We can work out that $\not\hspace{-4pt}D^{2}=\square$.

Then we demand that the Dirac equation holds, $\not\hspace{-4pt}D\psi=m\psi$. This gives us a theory of a spin-$\frac{1}{2}$ particle, an electron or positron, but we have not yet coupled it to electromagnetism.

Right now, our notion of an electron is that it is a field which takes its values in a representation of the spin group $Spin(1,3)=SL(2,\mathbb{C})$. In order to couple to the electromagnetic field, we will rather think of the electron taking its values in a representation of the charged spin group $Spin_C(1,3)=U(1)\times SL(2,\mathbb{C})/(\mathbb{Z}/2)$.

We can splice a $G_{1}$-bundle $\pi_{1}:P_{1}\to M$ with a $G_{2}$-bundle $\pi_{2}:P_{2}\to M$. Define $P=\{(p_{1},p_{2})\in P_{1}\times P_{2}:\pi_{1}(p_{1})=\pi_{2}(p_{2})\}$ and $\pi:P\to M$ by $\pi(p_{1},p_{2})=\pi_{1}(p_{1})=\pi_{2}(p_{2})$. This is a $G_{1}\times G_{2}$-bundle with $(p_{1},p_{2})(g_{1},g_{2})=(p_{1}g_{1},p_{2}g_{2})$. Given connections $\omega_{1},\omega_{2}$ on $P_{1},P_{2}$, we can define a connection $\omega$ on $P$ by $\omega=\pi^{1*}\omega_{1}\oplus\pi^{2*}\omega_{2}$ with $\pi^{i}:P\to P_{i}$ given by $\pi^{i}(p_{1},p_{2})=p_{i}$.

Splice together our $U(1)$-bundle $P$ with $SM$ and also splice $\omega$ with $\tilde{\theta}$. Consider the representation of $U(1)\times SL(2,\mathbb{C})$ on $\mathbb{C}^{4}$ given by combining the Dirac representation with multiplication by $e^{i\lambda}$. This structure is $\mathbb{Z}/2$-invariant so defines a $Spin_C(1,3)$ -bundle. We get an associated vector bundle with an associated connection and Dirac operator $\not\hspace{-4pt}D$. A charged electron coupled to electromagnetism is then a section $\psi$ for which the Dirac equation $\not\hspace{-4pt}D\psi=m\psi$ holds.

### Electrodynamics on a Principal Bundle I

August 16, 2009

I want to switch gears and talk about some mathematical physics. Actually, I’m going to cross-post some exposition I wrote for a gauge theory seminar that we held at Stony Brook.

Maxwell’s equations in relativistically covariant form are

$\partial_{\mu}F^{\mu\nu}=J^{\nu}$
$\partial_{[\lambda}F_{\mu\nu]}=0$

Since $F_{\mu\nu}=-F_{\nu\mu}$ we can define a 2-form $F=F_{\mu\nu}dx^{\mu}dx^{\nu}$. We can also define a 1-form $J=J_\mu dx^\mu$. Then we can re-express Maxwell’s equations using exterior differentiation and the Hodge star.

$d*F=*J$
$dF=0$

The continuity equation $d*J=0$ then follows from the inhomogeneous Maxwell equation. We expect from the homogeneous Maxwell equation that $F=dA$. In fact this is only true locally. This means that for every event $m$ in our spacetime $M$ there is an open set $U$ with $m\in U\subset M$ and a 1-form $A_U$ on $U$ with $F|_U=dA_U$. This follows from Poincare’s lemma.

We cannot say the $A$ exists globally. For instance if $F=sin\phi d\phi d\theta$, the area form of the unit sphere in spherical coordinates, then $dF=cos\phi d\phi d\phi d\theta=0$ since $d\phi d\phi=0$ by antisymmetry of wedge product of 1-forms. Also, taking $\Sigma$ to be the unit sphere, we know that $\int_\Sigma F=4\pi$. However, by Stokes’ Theorem, if $F=dA$ then $\int_\Sigma F=\int_\Sigma dA=\int_{\partial \Sigma} A=0\neq 4\pi$. So, we cannot have $F=dA$ globally.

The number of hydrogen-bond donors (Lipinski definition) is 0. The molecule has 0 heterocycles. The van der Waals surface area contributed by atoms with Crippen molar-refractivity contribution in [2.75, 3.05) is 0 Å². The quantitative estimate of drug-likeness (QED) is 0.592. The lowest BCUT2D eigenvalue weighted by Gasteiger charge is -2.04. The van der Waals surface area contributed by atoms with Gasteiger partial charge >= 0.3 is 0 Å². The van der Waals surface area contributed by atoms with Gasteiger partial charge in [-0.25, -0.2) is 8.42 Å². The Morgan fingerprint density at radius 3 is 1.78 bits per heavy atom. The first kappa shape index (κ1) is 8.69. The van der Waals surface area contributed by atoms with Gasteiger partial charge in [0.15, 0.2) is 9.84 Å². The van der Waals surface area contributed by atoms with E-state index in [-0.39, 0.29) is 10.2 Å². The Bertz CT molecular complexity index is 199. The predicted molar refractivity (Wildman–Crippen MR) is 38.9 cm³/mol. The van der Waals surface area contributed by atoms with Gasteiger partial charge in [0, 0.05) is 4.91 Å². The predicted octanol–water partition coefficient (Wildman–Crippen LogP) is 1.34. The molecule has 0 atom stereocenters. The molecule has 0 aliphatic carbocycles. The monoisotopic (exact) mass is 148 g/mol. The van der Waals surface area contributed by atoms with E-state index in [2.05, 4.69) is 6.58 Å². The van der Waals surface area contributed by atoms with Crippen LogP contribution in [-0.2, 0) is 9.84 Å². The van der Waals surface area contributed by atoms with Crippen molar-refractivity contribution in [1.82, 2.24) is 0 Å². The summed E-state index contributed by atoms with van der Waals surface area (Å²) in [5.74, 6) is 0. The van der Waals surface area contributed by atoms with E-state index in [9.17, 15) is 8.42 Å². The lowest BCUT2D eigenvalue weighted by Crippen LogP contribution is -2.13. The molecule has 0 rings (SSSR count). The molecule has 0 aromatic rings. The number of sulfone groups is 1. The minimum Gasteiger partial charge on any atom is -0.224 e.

Physically we interpret this as a magnetic monopole with magnetic charge $4\pi$ and worldline, the time axis, $r=0$. Mathematically, what is happening is that the complement of the time axis has nontrivial topology. Specifically its second de Rham cohomology is nontrivial. Intuitively, there is a kind of 2-dimensional, spherical “hole” in the complement of the time axis.

In addition to being nonglobal, the potential $A$ is defined only up to addition of a closed 1-form since $d(A+d\lambda)=dA=F$. We would like to find a global mathematical object corresponding to the potential which doesn’t depend on our “choice of gauge”. This is our motivation for understanding connections on principal bundles.

We will assume $G$ is a group of matrices. A principal $G$-bundle is a smooth surjection of manifolds $\pi:P\to M$ with a free transitive right action $R$ of $G$ on $P$ such that $\pi^{-1}\pi(p)=pG$ and for any $m\in M$ there is an open set $U$ with $m\in U\subset M$ and a diffeomorphism $T_U=\pi\times t_U:\pi^{-1}(U)\to U\times G$ called a “local trivialization” such that $t_U(pg)=t_U(p)g$. Local trivializations correspond to the physical notion of “choice of gauge”.

Intuitively, $P$ is a manifold composed of copies of the group $G$ parametrized by the base space $M$. A good example is the boundary of the Mobius strip which can be thought of as a $\mathbb{Z}/2$-bundle over $S^1$.

A useful notion is that of a local section $\sigma_U:U\to P$ with $U$ an open set with $U\subset M$ such that $\pi(\sigma_U(m))=m$. It can be shown that there is a canonical 1-1 correspondence between local sections $\sigma_U$ and local trivializations $T_U$.

Define transition functions $g_{UV}:U\cap V\to G$ by $g_{UV}(m)=t_U(p)t_V(p)^{-1}$ where $\pi(p)=m$. This is well defined since $t_U(pg)t_V(pg)^{-1}=t_U(p)gg^{-1}t_V(p)^{-1}=t_U(p)t_V(p)^{-1}$. Transition functions correspond to the physical notion of “change of gauge”. We can relate any two local sections by $\sigma_V=\sigma_U g_{UV}$.

Let $\mathfrak{g}$ be the Lie algebra for $G$. A connection $\omega$ is a $\mathfrak{g}$-valued 1-form on $P$ such that if If $X\in\mathfrak{g}$ and $\tilde{X}$ is the tangent field on $P$ given by $\tilde{X}_{p}=\frac{d}{dt}pe^{tX}|_{t=0}$, then $\omega(\tilde{X})=X$. Also we require that $R(g)^{*}(\omega)=g^{-1}\omega g$.

We define local connections on $M$ by $\omega_U=\sigma_U^*\omega$. Local connections are related by $\omega_{V}=g_{UV}^{-1}\omega_{U}g_{UV}+g_{UV}^{-1}dg_{UV}$.

We define curvature $\Omega=d\omega+\frac{1}{2}[\omega,\omega]$ meaning $\Omega(X,Y)=d\omega(X,Y)+\frac{1}{2}[\omega(X),\omega(Y)]$. We can define local curvature by $\Omega_U=\sigma_U^*\Omega$. Local curvatures are then related by $\Omega_V=g_{UV}^{-1}\Omega_U g_{UV}$. The Bianchi identity says $d\Omega=[\omega,\Omega]$.

We are now in a position to define electrodynamics on a principal bundle.